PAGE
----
VALHALLA, N.Y. – There will be one contested election this year for a seat on the Valhalla Union Free School District Board of Education.
Challenger James Adams will go against William Rosenberg to fill the seat vacated by Brian Macken. Robert Ierace will run uncontested to fill the vacancy on the board left by William McGuinn. Ronald Cavallo will run unopposed to fill the vacant seat left by William Rosenberg. Each candidate will be elected to a three year term.
The Daily Mount Pleasant recently spoke with James Adams to talk about himself and his plans if he is elected to the board on May 15. Adams has been a resident of Valhalla since 1996. His daughter, 20, graduated from the Valhalla Union Free School District and his son is currently an eighth grade student in Valhalla Middle School.
Adams is currently employed as an IT Manager at Celtic Building Supplies in Yonkers. It is his first time running for the board of education. He is a former board member for the Valhalla Jr. Vikings and is a coach for the Kensico Little League, the Holy Name of Jesus Basketball League and a member of the Mount Pleasant Sportsman Club.
What inspired you to run for the Board of Education?
JA: It seems like over the past couple of years the board has lost sight. They’re supposed to be the board members of the school district, and it’s not all about them. There’s 1,600 kids in this district. I’m involved in a lot of things, I show up at a lot of events. I’m always there. And people were saying to me, ‘you should run.’
In the scenario where reductions must be made in the future in order to stay under the 2 percent tax cap, what areas would you look at if you are elected?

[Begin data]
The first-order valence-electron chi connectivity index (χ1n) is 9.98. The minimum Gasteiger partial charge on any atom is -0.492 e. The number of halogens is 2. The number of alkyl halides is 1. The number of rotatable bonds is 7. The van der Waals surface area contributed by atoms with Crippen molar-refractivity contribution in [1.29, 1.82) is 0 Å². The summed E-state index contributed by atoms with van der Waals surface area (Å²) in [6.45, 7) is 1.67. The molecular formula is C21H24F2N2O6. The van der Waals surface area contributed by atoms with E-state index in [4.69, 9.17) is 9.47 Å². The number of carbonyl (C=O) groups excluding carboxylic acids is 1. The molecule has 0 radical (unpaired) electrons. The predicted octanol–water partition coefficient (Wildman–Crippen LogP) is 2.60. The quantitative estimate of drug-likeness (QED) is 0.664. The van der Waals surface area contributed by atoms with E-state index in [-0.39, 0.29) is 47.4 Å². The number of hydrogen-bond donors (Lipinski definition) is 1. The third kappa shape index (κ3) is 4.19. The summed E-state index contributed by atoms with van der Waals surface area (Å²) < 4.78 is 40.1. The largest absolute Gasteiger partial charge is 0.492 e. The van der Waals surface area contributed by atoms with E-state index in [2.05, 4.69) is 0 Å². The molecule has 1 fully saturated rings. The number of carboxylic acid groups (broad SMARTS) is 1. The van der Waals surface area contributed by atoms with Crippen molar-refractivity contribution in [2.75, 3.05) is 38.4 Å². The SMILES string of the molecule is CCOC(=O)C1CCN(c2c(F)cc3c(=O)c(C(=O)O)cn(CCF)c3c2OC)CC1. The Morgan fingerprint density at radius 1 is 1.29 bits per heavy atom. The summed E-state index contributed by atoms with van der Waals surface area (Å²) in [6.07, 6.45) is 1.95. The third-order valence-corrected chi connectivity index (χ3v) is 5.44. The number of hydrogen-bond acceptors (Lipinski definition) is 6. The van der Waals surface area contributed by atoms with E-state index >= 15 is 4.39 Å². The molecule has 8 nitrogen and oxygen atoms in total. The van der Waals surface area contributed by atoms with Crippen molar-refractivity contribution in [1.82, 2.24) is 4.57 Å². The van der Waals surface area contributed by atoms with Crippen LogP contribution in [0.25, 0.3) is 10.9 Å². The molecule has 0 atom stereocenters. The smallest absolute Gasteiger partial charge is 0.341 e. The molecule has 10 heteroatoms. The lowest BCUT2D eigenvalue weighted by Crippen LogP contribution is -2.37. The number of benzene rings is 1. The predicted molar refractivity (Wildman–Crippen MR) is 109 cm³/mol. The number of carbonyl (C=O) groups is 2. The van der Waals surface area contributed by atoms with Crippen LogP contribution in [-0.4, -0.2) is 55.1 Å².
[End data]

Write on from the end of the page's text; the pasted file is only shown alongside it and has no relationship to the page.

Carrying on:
JA: A lot of the areas, you’re tied in to by contracts. And the way things have gone for the last several years, things have been really good so the district has given away more than I think they should have. I don’t think anyone should have a guaranteed job. Teachers work very hard, but I think it should be further along. What’s the incentive to work hard if you have tenure and you’re making $100,000 a year? I think they’re worth it but there should be more checks and balances. I come from a business environment where there’s always a next goal. It seems like a lot of this testing and evaluation has come as a surprise. The thing is, our education has been dropping for the past 20 years against other countries. Someone should have known this was coming.
What do you think are the three biggest issues in the district right now, and if you are elected to the board how do you plan to resolve them?
JA: The biggest issues that I see are taxes, teachers' evaluations and parental involvement. I give back and there are a lot of people that do as well, but there aren’t nearly as many that do. We need to get more people involved. You can see it at events like a baseball game. There’s 12 kids on each side, and there’s a handful of parents there. You can’t take a few hours to go to your son’s baseball game? It’s not babysitting, it’s developing your child. Teacher evaluations, it is what it is. They’re afraid they’re going to be evaluated and people are going to see the chinks in their armor. But evaluations are not always a bad thing. Sometimes you recognize something that you weren’t aware of. Perception is an important part of it, and if somebody outside or inside sees a problem you need to set a bench mark and you have to see where we are now to gauge where we are going forward. How it came about wasn’t great but that’s how things are mandated, you have no choice. So let’s just work with it. With taxes, every year we need to keep it as tight as we can. Some of the things that are already contracted there’s no way of getting around it, but some things unfortunately need to be cut. At some point it needs to be realized that people are paying for all of this.